Mutation site and context dependent effects of ESR1 mutation in genome-edited breast cancer cell models

Amir Bahreini, Zheqi Li, Peilu Wang, Kevin M. Levine, Nilgun Tasdemir, Lan Cao, Hazel M. Weir, Shannon L. Puhalla, Nancy E. Davidson, Andrew M. Stern, David Chu, Ben Ho Park, Adrian V. Lee, Steffi Oesterreich

Research output: Contribution to journalArticlepeer-review

Abstract

Background: Mutations in the estrogen receptor alpha (ERα) 1 gene (ESR1) are frequently detected in ER+ metastatic breast cancer, and there is increasing evidence that these mutations confer endocrine resistance in breast cancer patients with advanced disease. However, their functional role is not well-understood, at least in part due to a lack of ESR1 mutant models. Here, we describe the generation and characterization of genome-edited T47D and MCF7 breast cancer cell lines with the two most common ESR1 mutations, Y537S and D538G. Methods: Genome editing was performed using CRISPR and adeno-associated virus (AAV) technologies to knock-in ESR1 mutations into T47D and MCF7 cell lines, respectively. Various techniques were utilized to assess the activity of mutant ER, including transactivation, growth and chromatin-immunoprecipitation (ChIP) assays. The level of endocrine resistance was tested in mutant cells using a number of selective estrogen receptor modulators (SERMs) and degraders (SERDs). RNA sequencing (RNA-seq) was employed to study gene targets of mutant ER. Results: Cells with ESR1 mutations displayed ligand-independent ER activity, and were resistant to several SERMs and SERDs, with cell line and mutation-specific differences with respect to magnitude of effect. The SERD AZ9496 showed increased efficacy compared to other drugs tested. Wild-type and mutant cell co-cultures demonstrated a unique evolution of mutant cells under estrogen deprivation and tamoxifen treatment. Transcriptome analysis confirmed ligand-independent regulation of ERα target genes by mutant ERα, but also identified novel target genes, some of which are involved in metastasis-associated phenotypes. Despite significant overlap in the ligand-independent genes between Y537S and D538G, the number of mutant ERα-target genes shared between the two cell lines was limited, suggesting context-dependent activity of the mutant receptor. Some genes and phenotypes were unique to one mutation within a given cell line, suggesting a mutation-specific effect. Conclusions: Taken together, ESR1 mutations in genome-edited breast cancer cell lines confer ligand-independent growth and endocrine resistance. These biologically relevant models can be used for further mechanistic and translational studies, including context-specific and mutation site-specific analysis of the ESR1 mutations.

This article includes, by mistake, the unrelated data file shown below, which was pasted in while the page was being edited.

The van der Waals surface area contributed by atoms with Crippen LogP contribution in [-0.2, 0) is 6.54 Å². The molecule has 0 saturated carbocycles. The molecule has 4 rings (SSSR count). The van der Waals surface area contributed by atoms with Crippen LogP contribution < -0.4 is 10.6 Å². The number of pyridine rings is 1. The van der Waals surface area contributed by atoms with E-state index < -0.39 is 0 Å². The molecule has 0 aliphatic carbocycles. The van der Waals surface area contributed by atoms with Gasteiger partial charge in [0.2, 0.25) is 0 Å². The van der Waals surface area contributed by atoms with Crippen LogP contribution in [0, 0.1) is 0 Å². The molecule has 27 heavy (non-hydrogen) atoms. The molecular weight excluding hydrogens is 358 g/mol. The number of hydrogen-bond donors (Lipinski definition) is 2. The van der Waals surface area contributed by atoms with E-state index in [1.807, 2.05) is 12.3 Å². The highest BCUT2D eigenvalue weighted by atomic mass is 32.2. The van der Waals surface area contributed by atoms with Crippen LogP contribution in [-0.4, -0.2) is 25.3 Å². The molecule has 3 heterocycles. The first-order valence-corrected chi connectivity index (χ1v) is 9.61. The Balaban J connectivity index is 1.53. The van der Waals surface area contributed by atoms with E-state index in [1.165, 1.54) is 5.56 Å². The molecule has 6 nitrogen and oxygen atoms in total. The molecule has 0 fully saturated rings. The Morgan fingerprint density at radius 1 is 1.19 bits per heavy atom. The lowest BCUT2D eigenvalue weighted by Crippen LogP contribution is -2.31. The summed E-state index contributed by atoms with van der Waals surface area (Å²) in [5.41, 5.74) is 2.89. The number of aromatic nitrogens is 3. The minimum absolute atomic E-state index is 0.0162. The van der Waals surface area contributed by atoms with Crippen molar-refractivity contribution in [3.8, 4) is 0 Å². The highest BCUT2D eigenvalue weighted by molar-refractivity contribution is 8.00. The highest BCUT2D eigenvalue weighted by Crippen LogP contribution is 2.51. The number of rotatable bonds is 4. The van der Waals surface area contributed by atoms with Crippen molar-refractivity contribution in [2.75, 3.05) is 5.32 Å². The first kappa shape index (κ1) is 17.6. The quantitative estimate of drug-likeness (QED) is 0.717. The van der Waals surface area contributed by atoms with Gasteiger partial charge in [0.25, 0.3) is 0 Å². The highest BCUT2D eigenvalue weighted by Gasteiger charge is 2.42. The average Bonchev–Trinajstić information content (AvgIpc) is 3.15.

Original languageEnglish (US)
Article number60
JournalBreast Cancer Research
Volume19
Issue number1
DOIs
StatePublished - May 23 2017

Keywords

  • Endocrine resistance
  • ESR1 mutations
  • Genome-edited cells
  • Metastatic breast cancer
  • RNA-seq

ASJC Scopus subject areas

  • Oncology
  • Cancer Research

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